The Hbo1-Brd1/Brpf2 complex is responsible for global acetylation of H3K14 and required for fetal liver erythropoiesis.
ABSTRACT The histone acetyltransferases (HATs) of the MYST family include TIP60, HBO1, MOZ/MORF, and MOF and function in multisubunit protein complexes. Bromodomain-containing protein 1 (BRD1), also known as BRPF2, has been considered a subunit of the MOZ/MORF H3 HAT complex based on analogy with BRPF1 and BRPF3. However, its physiologic function remains obscure. Here we show that BRD1 forms a novel HAT complex with HBO1 and regulates erythropoiesis. Brd1-deficient embryos showed severe anemia because of impaired fetal liver erythropoiesis. Biochemical analyses revealed that BRD1 bridges HBO1 and its activator protein, ING4. Genome-wide mapping in erythroblasts demonstrated that BRD1 and HBO1 largely colocalize in the genome and target key developmental regulator genes. Of note, levels of global acetylation of histone H3 at lysine 14 (H3K14) were profoundly decreased in Brd1-deficient erythroblasts and depletion of Hbo1 similarly affected H3K14 acetylation. Impaired erythropoiesis in the absence of Brd1 accompanied reduced expression of key erythroid regulator genes, including Gata1, and was partially restored by forced expression of Gata1. Our findings suggest that the Hbo1-Brd1 complex is the major H3K14 HAT required for transcriptional activation of erythroid developmental regulator genes.
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ABSTRACT: The estrogen receptor (ER) is a key molecule for growth of breast cancers. It has been a successful target for treatment of breast cancers. Elucidation of ER expression mechanism is of importance for designing therapeutics for ER-positive breast cancers. However, the detailed mechanism of ER stability is still unclear. Here we report that histone acetyltransferase Hbo1 promotes destabilization of estrogen receptor α (ERα) in breast cancers through lysine 48-linked ubiquitination. The acetyltransferase activity of Hbo1 is linked to its activity for ERα ubiquitination. Depletion of Hbo1 and anti-estrogen treatment displayed a potent growth suppression of breast cancer cell line. Hbo1 modulated transcription by ERα. Mutually exclusive expression of Hbo1 and ERα was observed in roughly half of human breast tumors. Modulation of ER stability by Hbo1 in breast cancers may provide a novel therapeutic possibility. This article is protected by copyright. All rights reserved.Cancer Science 10/2013; · 3.48 Impact Factor
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ABSTRACT: Cancer cells accumulate genetic and epigenetic changes that alter gene expression to drive tumorigenesis. Epigenetic silencing of tumor suppressor, cell cycle, differentiation and DNA repair genes contributes to neoplastic transformation. The ING (inhibitor of growth) proteins (ING1 - ING5) have emerged as a versatile family of growth regulators, phospholipid effectors, histone mark sensors and core components of HDAC1/2 - and several HAT chromatin-modifying complexes. This review will describe the characteristic pathways by which ING family proteins differentially affect the Hallmarks of Cancer and highlight the various epigenetic mechanisms by which they regulate gene expression. Finally, we will discuss their potentials as biomarkers and therapeutic targets in epigenetic treatment strategies.FEBS Letters 03/2014; · 3.58 Impact Factor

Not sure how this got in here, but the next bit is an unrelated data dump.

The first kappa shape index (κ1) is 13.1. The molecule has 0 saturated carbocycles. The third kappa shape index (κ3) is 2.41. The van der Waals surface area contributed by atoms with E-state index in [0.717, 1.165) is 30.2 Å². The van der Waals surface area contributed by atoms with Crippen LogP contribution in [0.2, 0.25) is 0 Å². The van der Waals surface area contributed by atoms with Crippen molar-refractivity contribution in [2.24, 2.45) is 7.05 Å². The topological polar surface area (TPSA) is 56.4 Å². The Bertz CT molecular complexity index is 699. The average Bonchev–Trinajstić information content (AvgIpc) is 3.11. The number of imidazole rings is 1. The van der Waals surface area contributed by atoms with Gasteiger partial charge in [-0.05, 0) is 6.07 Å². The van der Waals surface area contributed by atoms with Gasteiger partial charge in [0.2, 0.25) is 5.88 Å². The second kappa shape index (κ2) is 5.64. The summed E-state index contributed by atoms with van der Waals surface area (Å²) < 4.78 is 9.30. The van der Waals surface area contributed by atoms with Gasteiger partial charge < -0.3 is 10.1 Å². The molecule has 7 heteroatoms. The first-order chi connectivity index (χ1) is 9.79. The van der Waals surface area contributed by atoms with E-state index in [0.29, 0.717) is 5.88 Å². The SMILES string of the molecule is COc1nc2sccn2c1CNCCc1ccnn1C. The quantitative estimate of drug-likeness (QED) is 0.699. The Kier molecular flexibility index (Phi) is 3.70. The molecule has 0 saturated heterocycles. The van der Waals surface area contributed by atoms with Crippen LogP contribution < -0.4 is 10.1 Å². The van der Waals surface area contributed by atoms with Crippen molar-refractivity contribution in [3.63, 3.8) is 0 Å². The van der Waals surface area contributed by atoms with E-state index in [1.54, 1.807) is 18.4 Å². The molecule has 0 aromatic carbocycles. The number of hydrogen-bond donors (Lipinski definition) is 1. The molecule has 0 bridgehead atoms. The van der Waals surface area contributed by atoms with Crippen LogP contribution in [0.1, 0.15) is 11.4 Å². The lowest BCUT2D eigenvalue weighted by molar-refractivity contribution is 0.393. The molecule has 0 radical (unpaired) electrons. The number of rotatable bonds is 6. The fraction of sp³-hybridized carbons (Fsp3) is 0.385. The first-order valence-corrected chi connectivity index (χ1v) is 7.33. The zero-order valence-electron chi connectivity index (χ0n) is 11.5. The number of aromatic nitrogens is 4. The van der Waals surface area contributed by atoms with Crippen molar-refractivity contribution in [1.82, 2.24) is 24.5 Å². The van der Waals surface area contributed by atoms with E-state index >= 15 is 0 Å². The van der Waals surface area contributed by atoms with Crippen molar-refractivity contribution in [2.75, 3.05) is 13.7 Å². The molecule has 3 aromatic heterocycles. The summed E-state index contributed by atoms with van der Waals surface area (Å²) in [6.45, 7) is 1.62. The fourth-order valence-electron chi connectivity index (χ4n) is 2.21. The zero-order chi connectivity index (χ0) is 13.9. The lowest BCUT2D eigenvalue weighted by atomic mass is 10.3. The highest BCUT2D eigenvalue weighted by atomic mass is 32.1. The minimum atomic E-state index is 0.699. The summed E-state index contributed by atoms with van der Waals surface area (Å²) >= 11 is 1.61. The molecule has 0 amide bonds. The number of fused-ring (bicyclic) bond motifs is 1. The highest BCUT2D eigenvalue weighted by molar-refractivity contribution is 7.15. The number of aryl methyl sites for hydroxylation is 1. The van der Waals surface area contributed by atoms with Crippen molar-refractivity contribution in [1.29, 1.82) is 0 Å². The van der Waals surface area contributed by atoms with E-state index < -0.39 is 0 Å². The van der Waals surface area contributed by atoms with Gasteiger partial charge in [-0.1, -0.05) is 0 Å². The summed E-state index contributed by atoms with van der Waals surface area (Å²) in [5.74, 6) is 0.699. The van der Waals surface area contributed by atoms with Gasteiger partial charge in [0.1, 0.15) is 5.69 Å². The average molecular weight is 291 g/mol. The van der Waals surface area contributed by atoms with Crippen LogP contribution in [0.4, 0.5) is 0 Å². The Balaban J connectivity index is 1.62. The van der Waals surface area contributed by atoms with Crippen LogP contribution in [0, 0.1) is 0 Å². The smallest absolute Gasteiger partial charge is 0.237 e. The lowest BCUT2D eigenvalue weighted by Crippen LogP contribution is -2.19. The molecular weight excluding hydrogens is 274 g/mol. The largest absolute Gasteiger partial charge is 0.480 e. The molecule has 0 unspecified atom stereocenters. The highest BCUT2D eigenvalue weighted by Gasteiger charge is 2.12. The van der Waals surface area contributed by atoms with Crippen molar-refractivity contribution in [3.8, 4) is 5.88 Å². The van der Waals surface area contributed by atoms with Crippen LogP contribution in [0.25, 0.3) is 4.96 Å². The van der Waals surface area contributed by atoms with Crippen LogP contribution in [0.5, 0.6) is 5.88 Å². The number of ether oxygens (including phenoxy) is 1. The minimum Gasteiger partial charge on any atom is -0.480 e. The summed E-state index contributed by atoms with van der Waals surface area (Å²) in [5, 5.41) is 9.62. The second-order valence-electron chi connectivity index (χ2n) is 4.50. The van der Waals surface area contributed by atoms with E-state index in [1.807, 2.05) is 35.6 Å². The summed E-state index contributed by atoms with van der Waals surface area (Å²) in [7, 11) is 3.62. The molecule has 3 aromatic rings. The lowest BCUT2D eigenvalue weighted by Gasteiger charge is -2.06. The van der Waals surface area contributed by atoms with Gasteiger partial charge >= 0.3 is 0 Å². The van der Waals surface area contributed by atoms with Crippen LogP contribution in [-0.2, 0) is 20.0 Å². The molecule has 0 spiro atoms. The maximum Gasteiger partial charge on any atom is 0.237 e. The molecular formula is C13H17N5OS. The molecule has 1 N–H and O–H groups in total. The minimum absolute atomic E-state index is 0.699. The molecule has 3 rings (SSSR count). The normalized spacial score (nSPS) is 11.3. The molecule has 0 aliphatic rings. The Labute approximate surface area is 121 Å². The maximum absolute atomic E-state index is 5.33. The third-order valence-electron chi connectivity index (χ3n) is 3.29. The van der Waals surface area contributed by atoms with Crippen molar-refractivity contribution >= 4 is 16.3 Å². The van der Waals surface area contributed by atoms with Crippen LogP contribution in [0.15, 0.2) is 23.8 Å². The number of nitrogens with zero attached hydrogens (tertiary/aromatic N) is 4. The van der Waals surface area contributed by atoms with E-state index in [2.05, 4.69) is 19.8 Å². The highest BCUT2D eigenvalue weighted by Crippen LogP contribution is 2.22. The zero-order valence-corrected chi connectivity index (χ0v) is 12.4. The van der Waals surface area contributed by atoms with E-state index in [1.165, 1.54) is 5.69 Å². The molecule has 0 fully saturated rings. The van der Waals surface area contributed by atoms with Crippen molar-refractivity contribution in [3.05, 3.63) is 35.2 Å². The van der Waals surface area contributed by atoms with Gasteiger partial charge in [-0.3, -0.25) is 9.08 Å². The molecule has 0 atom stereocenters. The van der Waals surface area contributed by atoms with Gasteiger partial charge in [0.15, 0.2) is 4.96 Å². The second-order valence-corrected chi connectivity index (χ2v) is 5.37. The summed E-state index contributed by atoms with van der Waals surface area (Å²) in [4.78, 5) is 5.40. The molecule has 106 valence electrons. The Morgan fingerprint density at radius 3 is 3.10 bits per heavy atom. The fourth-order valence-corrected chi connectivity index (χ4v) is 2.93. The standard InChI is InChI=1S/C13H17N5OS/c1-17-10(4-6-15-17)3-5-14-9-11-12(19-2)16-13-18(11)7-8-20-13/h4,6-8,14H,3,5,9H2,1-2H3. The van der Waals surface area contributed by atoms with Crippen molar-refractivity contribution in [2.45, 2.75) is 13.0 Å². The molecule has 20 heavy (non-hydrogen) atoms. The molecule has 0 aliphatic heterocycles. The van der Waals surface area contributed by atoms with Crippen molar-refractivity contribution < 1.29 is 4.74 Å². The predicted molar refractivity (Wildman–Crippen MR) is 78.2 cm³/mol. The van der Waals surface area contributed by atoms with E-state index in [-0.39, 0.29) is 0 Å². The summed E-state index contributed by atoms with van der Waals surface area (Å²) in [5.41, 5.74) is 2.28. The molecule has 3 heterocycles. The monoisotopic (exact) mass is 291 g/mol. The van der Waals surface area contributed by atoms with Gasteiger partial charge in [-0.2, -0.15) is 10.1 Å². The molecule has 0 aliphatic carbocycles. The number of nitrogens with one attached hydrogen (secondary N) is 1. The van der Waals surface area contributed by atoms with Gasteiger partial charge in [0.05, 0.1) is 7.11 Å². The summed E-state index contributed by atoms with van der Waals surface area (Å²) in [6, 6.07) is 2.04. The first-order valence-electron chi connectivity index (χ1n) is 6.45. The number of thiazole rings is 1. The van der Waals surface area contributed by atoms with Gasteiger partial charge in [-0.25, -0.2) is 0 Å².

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ABSTRACT: Background: Acetylation of lysine residues in histone tails plays an important role in the regulation of gene transcription. Bromdomains are the readers of acetylated histone marks, and, consequently, bromodomain-containing proteins have a variety of chromatin-related functions. Moreover, they are increasingly being recognised as important mediators of a wide range of diseases. The first potent and selective bromodomain inhibitors are beginning to be described, but the diverse or unknown functions of bromodomain-containing proteins present challenges to systematically demonstrating cellular efficacy and selectivity for these inhibitors. Here we assess the viability of fluorescence recovery after photobleaching (FRAP) assays as a target agnostic method for the direct visualisation of an on-target effect of bromodomain inhibitors in living cells. Results: Mutation of a conserved asparagine crucial for binding to acetylated lysines in the bromodomains of BRD3, BRD4 and TRIM24 all resulted in reduction of FRAP recovery times, indicating loss of or significantly reduced binding to acetylated chromatin, as did the addition of known inhibitors. Significant differences between wild type and bromodomain mutants for ATAD2, BAZ2A, BRD1, BRD7, GCN5L2, SMARCA2 and ZMYND11 required the addition of the histone deacetylase inhibitor suberoylanilide hydroxamic acid (SAHA) to amplify the binding contribution of the bromodomain. Under these conditions, known inhibitors decreased FRAP recovery times back to mutant control levels. Mutation of the bromodomain did not alter FRAP recovery times for full-length CREBBP, even in the presence of SAHA, indicating that other domains are primarily responsible for anchoring CREBBP to chromatin. However, FRAP assays with multimerised CREBBP bromodomains resulted in a good assay to assess the efficacy of bromodomain inhibitors to this target. The bromodomain and extraterminal protein inhibitor PFI-1 was inactive against other bromodomain targets, demonstrating the specificity of the method. Conclusions: Viable FRAP assays were established for 11 representative bromodomain-containing proteins that broadly cover the bromodomain phylogenetic tree. Addition of SAHA can overcome weak binding to chromatin, and the use of tandem bromodomain constructs can eliminate masking effects of other chromatin binding domains. Together, these results demonstrate that FRAP assays offer a potentially pan-bromodomain method for generating cell-based assays, allowing the testing of compounds with respect to cell permeability, on-target efficacy and selectivity.Epigenetics & Chromatin 07/2014; · 4.19 Impact Factor